However, it usually is a whole different matter if the additions or alterations were made before building permits, zoning permits, or septic system permits were even required. (Now as we said before, there can be exceptions, which will be clearly spelled out in the county ordinance enacting the requirements.) As our visitor alludes to, sometimes health and safety requirements are ironclad and must meet codes whenever an inspection is made. Of the examples given by our visitor, this would seem pertain to the septic system only.
So with this discussion as background, here are the concrete steps we would recommend for our visitor and the landlord:
1. Look for an attorney who specializes in real estate law, or possibly zoning or municipal law. Contact the local bar association to ask about these specialties. Gather facts and make an appointment. If the landlord cannot afford an attorney, there should be a nearby legal aid office, although their help often is limited and slow.
2. In the meantime, contact the county attorney's office. Occasionally citizens will get lucky and find that the jurisdiction's own attorney takes an interest in the situation at hand and will offer some useful free advice. Of course don't expect that attorney to work for you to the same extent as an attorney you hire, but sometimes that is a helpful conversation.
3. Also while waiting for an appointment with a private attorney, the landlord should have a phone conversation or meeting with the supervisor of the inspector who came out. Inspectors can and do make mistakes and exercise poor judgment, and especially in the case of a vague, multi-faceted oral report from the inspector, a citizen is well within rights to seek clarity from a person more highly placed in the organization. This conversation also can and should identify where there are processes in place to allow applying for a variance on some of these items.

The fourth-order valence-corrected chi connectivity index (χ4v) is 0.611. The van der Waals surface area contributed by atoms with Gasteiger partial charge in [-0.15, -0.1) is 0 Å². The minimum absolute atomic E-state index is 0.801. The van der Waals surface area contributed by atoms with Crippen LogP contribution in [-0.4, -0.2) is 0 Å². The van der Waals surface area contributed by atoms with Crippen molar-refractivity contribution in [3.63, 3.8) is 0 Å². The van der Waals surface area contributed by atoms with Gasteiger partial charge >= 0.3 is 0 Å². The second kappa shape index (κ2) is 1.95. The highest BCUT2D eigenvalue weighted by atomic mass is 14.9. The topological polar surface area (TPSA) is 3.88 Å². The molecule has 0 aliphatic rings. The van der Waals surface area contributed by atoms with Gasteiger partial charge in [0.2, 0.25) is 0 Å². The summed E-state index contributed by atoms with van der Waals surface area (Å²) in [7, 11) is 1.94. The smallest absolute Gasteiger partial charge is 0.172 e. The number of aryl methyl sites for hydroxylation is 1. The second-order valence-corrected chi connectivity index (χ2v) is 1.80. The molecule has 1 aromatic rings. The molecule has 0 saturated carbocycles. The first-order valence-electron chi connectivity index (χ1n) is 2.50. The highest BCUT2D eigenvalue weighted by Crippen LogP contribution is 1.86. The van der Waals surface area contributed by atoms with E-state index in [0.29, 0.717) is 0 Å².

4. With the privately hired attorney, the landlord should try to whittle down the range of complaints to those worth fighting about. In other words, the landlord may find one or two of the items to be worth correcting. In other aspects of the situation, the attorney may feel that the landlord has a very good case. The attorney may be able to write a well-reasoned and mildly threatening letter to the county to get rid of some items. But after the attorney and landlord finish their investigation and deliberation, some vexing problems may still remain.
Yes, those problematic issues could involve many thousands of dollars of expense for the landlord. However unfair it may seem, (and it does), resolving the matter of what unpermitted alterations to a rental property must be remedied is of utmost importance. This matter cannot be expected to just go away. Owner occupancy in the building may garner more sympathy for the landlord; let's hope so.
- Questions ›
- Old Alterations Now Being Questioned
Subscribe to our monthly e-mail newsletter, called USEFUL COMMUNITY PLUS, which provides you with short features or tips about timely topics for neighborhoods, towns and cities, community organizations, rural environments, and our international friends. Unsubscribe any time. Give it a try.